Outisde the Tower of London, Elizabeth, her son Dorset, and the duchess of York meet Lady Anne (who is now Richard’s wife) and Clarence’s young daughter. Lady Anne tells Elizabeth that they have come to visit the princes who are imprisoned in the tower, and Elizabeth says that her group is there for the same reason. But the women learn from the guardian of the tower that Richard has forbidden anyone to see the princes.
Stanley, earl of Derby, suddenly arrives with the news that Richard is about to be crowned king, so Anne must go to the coronation to be crowned as his queen. The horrified Anne fears that Richard’s coronation will mean ruin for England, and says that she should have resisted marrying Richard—after all, she herself has cursed him (in Act I, scene ii) for killing her first husband. Her curses have come true. As his wife, she has no peace, and Richard is continually haunted by bad dreams. The duchess of York instructs Dorset to flee to France and join the forces of the earl of Richmond, a nobleman with a claim to the royal throne.
Back in the palace, the gloating Richard—who has now been crowned king of England—enters in triumph with Buckingham and Catesby. But Richard says that he does not yet feel secure in his position of power. He tells Buckingham that he wants the two young princes, the rightful heirs to the throne, to be murdered in the tower. For the first time, Buckingham does not obey Richard immediately, saying that he needs more time to think about the request. Richard murmurs to himself that Buckingham is too weak to continue to be his right-hand man and summons a lowlife named Tyrrell who is willing to accept the mission. In almost the same breath, Richard instructs Catesby to spread a rumor that Queen Anne is sick and likely to die, and gives orders to keep the queen confined. He then announces his intention to marry the late King Edward’s daughter, Elizabeth of York. The implication is that he plans to murder Queen Anne.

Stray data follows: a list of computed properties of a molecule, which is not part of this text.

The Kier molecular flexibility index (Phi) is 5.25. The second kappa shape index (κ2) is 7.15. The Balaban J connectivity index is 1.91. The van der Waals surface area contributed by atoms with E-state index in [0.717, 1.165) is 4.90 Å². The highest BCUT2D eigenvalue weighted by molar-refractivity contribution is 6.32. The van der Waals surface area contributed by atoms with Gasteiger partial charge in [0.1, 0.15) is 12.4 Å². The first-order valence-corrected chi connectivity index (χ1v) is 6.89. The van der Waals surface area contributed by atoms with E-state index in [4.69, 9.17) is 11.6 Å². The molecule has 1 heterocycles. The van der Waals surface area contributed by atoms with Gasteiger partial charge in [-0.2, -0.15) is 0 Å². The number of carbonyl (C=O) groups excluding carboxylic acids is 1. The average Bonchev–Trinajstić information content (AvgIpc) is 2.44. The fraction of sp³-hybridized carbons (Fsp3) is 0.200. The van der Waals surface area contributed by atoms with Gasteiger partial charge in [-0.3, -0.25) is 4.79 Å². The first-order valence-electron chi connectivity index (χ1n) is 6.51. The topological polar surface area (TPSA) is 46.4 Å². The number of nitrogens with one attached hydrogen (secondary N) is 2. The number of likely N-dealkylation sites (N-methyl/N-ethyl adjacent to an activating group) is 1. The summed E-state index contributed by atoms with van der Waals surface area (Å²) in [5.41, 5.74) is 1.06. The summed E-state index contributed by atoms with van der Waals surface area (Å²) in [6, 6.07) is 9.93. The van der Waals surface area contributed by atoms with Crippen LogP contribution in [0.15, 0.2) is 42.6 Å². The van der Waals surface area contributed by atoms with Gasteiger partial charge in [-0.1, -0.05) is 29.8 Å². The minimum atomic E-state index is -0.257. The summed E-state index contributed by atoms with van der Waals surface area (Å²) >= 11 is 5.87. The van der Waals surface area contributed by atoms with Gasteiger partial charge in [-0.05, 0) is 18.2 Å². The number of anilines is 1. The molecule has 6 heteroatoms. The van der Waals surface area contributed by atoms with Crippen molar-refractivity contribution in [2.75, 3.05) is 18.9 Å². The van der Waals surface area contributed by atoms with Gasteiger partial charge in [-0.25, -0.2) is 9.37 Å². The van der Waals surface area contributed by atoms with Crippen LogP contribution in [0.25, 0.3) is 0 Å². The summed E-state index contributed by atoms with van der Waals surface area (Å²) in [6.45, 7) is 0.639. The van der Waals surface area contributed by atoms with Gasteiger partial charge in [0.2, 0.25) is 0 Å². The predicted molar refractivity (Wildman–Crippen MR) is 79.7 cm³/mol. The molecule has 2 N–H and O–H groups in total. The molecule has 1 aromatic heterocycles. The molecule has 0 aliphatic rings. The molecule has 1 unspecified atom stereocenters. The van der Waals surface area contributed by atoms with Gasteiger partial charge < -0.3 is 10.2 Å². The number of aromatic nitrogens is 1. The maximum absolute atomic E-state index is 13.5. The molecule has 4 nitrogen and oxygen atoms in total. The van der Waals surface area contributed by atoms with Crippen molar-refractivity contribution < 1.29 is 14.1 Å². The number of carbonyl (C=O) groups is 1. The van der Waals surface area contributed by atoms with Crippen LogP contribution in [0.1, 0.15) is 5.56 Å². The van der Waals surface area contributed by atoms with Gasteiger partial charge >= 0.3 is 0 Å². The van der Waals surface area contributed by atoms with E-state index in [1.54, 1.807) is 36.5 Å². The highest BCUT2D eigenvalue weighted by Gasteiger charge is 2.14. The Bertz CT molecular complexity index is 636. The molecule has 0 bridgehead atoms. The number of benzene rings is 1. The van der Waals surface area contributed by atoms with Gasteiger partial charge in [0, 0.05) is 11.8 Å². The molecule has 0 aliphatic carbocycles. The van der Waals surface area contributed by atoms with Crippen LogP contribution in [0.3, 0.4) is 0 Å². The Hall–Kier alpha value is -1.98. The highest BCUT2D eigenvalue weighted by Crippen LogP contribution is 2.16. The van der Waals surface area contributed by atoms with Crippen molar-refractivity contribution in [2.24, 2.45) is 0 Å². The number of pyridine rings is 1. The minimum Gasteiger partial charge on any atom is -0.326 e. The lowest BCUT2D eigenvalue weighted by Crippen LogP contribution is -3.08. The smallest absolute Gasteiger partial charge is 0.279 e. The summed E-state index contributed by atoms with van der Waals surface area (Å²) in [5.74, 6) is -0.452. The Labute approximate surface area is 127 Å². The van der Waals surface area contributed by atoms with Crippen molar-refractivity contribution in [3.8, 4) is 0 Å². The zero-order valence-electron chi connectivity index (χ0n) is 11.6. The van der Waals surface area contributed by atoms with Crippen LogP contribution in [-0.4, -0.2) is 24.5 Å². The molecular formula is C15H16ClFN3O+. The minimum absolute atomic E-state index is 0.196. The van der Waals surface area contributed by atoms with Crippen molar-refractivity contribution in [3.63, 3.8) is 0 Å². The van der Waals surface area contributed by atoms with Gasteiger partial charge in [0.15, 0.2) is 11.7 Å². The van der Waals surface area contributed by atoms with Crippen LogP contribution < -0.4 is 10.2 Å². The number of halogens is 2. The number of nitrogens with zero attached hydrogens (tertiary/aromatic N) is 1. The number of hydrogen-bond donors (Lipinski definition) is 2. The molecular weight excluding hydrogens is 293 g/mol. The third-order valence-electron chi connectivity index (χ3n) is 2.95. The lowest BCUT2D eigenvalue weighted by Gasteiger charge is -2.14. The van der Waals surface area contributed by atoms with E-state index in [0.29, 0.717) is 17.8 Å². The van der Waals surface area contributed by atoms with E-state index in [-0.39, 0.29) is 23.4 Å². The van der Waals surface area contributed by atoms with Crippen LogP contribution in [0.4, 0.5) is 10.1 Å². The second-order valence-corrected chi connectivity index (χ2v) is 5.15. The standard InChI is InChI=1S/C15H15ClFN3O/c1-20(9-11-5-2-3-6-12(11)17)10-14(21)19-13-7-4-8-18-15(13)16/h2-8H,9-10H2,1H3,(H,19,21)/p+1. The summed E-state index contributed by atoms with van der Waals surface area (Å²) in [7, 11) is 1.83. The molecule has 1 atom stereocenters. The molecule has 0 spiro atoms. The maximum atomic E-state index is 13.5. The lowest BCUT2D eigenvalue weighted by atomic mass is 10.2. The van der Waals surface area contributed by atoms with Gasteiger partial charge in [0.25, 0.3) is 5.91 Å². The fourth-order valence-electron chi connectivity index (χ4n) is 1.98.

Buckingham, uneasy about his future, asks Richard to give him what Richard promised him earlier: the earldom of Hereford. But Richard angrily rejects Buckingham’s demands and walks out on him. Buckingham, left alone, realizes that he has fallen out of Richard’s favor and decides to flee to his family home in Wales before he meets the fate of Richard’s other enemies.
Tyrrell returns to the palace and tells Richard that the princes are dead. He says that he has been deeply shaken by the deed and that the two men he commissioned to perform the murders are also full of regrets after smothering the two children to death in their sleep. But Richard is delighted to hear the news, and offers Tyrrell a rich reward. After Tyrrell leaves, Richard explains the development of his various plots to get rid of everyone who might threaten his grasp on power. The two young princes are now dead. Richard has married off Clarence’s daughter to an unimportant man and has locked up Clarence’s son (who is not very smart and does not present a threat). Moreover, Richard gloats that Queen Anne is now dead—we can assume Richard has had her murdered—and he announces once again that his next step will be to woo and marry young Elizabeth, the daughter of the former King Edward and Queen Elizabeth. He believes that this alliance with her family will cement his hold on the throne.
Ratcliffe enters suddenly with the bad news that some of Richard’s noblemen are fleeing to join Richmond in France, and that Buckingham has returned to Wales and is now leading a large army against Richard. Richard, startled out of his contemplation, decides that it is time to gather his own army and head out to face battle.